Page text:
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Wiki page [cson_sessmgr_whio_epfs] by stephan 2011-05-09 17:58:45.
D 2011-05-09T17:58:45.184
L cson_sessmgr_whio_epfs
P f6c3eff9290fc1d8e8a6067ad2ee1ec692406db8
U stephan
W 4640
<strong>ACHTUNG: THIS PAGE IS NOW MAINTAINED IN THE NEW WIKI:</strong> [http://whiki.wanderinghorse.net/wikis/cson/?page=cson_sessmgr_whio_epfs]


See also: [cson_session], [cson_sessmgr_cpdo], [cson_sessmgr_whio_ht], [cson_sessmgr_file]

<h1>Embedded Fileystem-based [cson_session] Storage</h1>

(Added 20110421.)

The "[http://fossil.wanderinghorse.net/repos/whio/index.cgi/wiki/whio_epfs|whio_epfs]" session manager is not compiled in by default, but if
the library is built with it then this session manager provides
session persistence via a an "embedded filesystem container file"
(EFS, for short). Multiple processes may use the EFS - it uses
<tt>fcntl()</tt>-style locking, if enabled when the library is built
and the underlying storage seems to support it. The session IDs are
the internal filenames and the JSON session data are the file
contents. It is inherently much slower than [cson_sessmgr_whio_ht] but "manual" management of individual sessions is much simpler compared to that session manager.

The configuration JSON object to be passed to <tt>cson_sessmgr_load("whio_epfs",...)</tt> looks like:

<verbatim>
{
   "file": "/path/to/file.whio_epfs"
}
</verbatim>

The EFS file must already exist and be writable by the session-using
process. The EFS files can be created programmatically using the
[http://fossil.wanderinghorse.net/repos/whio/index.cgi/wiki/whio_epfs|whio_epfs API] or using the command-line tool [http://fossil.wanderinghorse.net/repos/whio/index.cgi/wiki/whio_epfs_mkfs|whio-epfs-mkfs].

For example:

<verbatim>
~> whio-epfs-mkfs sessions.whio_epfs \
    --inode-count=4096 \
    --block-size=16384 \
    --namer=ht \
    --label='cson_session storage'
</verbatim>

That will create <tt>sessions.whio_epfs</tt> with a capacity for (<tt>--inode-count</tt> - 1) sessions (1 inode is used internally). The sessions may grow arbitrarily large, and the EFS will expand as necessary. We can set a maximum number of data blocks for the EFS by specifying the <tt>--block-count=#</tt> parameter. With that parameter, we can optionally force the EFS to zero-fill all available space in advance with the <tt>--fill-blocks</tt> flag. Normally the EFS grows automatically up to its limit (default is no inherent limit other than the allowable numeric ranges), but this approach ensures that the EFS file size never changes.

The sessions are stored as pseudofiles within the EFS and can be manipulated
using the <tt>whio_epfs</tt> C API or using the various
[http://fossil.wanderinghorse.net/repos/whio/index.cgi/wiki/whio_epfs_tools|whio_epfs tools].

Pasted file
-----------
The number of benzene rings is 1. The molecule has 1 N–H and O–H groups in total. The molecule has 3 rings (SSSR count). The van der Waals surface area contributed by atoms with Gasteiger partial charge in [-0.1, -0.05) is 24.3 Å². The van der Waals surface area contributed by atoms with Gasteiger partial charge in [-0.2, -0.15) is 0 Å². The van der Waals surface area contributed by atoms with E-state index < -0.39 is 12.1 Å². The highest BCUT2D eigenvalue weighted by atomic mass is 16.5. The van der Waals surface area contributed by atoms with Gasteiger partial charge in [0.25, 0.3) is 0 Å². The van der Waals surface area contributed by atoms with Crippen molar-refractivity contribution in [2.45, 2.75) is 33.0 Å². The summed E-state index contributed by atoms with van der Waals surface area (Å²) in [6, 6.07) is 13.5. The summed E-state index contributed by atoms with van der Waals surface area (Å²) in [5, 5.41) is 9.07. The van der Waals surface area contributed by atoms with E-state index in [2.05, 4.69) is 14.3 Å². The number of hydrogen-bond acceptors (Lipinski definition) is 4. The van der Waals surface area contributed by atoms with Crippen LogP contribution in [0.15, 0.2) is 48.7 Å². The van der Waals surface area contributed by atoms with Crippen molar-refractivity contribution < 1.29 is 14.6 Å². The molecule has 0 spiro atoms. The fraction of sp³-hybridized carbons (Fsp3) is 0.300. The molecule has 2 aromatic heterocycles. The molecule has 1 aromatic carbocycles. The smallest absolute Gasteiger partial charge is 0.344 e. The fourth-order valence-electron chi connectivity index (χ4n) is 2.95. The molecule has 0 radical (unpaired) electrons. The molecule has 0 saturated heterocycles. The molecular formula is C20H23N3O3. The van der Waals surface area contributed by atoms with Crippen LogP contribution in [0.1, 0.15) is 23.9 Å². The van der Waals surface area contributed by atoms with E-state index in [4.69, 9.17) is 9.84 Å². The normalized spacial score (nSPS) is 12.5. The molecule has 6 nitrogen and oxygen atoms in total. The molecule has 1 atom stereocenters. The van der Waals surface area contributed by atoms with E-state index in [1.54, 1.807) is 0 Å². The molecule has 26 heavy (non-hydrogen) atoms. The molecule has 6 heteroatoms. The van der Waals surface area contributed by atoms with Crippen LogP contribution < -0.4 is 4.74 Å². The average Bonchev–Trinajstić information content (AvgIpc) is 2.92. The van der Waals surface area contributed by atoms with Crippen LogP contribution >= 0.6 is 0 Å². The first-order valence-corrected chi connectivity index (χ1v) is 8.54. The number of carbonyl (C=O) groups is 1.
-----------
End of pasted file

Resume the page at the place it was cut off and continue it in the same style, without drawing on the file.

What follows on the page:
For example:

<verbatim>
~> whio-epfs-ls sessions.whio_epfs 
whio_efps container file [sessions.whio_epfs]:
Label:	[cson_session storage]
Inode #	   Size	  Mod. Time (Local)	Name
     1    35219   2011-04-21 15:04:02	<([whio_epfs_namer_ht.whio_ht])>
     2       59   2011-04-21 15:04:04	abacab

Totals: 2 of 4096 inodes take up 35278 bytes.
</verbatim>

That oddly-named inode #1 holds the internal list of inode
names. Clients <em>MUST NOT</em> remove or directly modify the
contents of that inode, or the EFS will effectively be corrupted. The name for inode #2 is the session ID used in the test application for the session manager. 

The modification time of each entry will always be the last time
it was saved, and this can be used for determining when to
[http://fossil.wanderinghorse.net/repos/whio/index.cgi/wiki?name=whio_epfs_rm|remove a given entry]. Removing entries frees up their data blocks for use by other sessions.

We can export, peruse, or modify the EPFS-held data (except for the contents of inode #1, as mentioned above), using the EPFS API or the [http://fossil.wanderinghorse.net/repos/whio/index.cgi/wiki/whio_epfs_tools|various EPFS command-line tools], like so:

<verbatim>
~> whio-epfs-cp sessions.whio_epfs -x 2=-
{"timestamp":1303394644, "hits":3, "sessionManager":"epfs"}
</verbatim>

<strong>Pedantic note:</strong> session data are normally small, which implies that we should build the EFS containers with a small block size (say 4-8kb). However, the inode-to-name mappings are (in this use case) stored as a pseudofile within the EFS itself. <em>That</em> file (inode #1 in the above examples) has a size proportional to the maximum inode count, the number of named inodes (inode entries do not require names in this API), and the lengths of those names. i.e. it can grow relatively large and should (for performance reasons) span as few storage blocks as possible. It <em>can</em> live with a 2kb block size, but performance will be hurt in that case.

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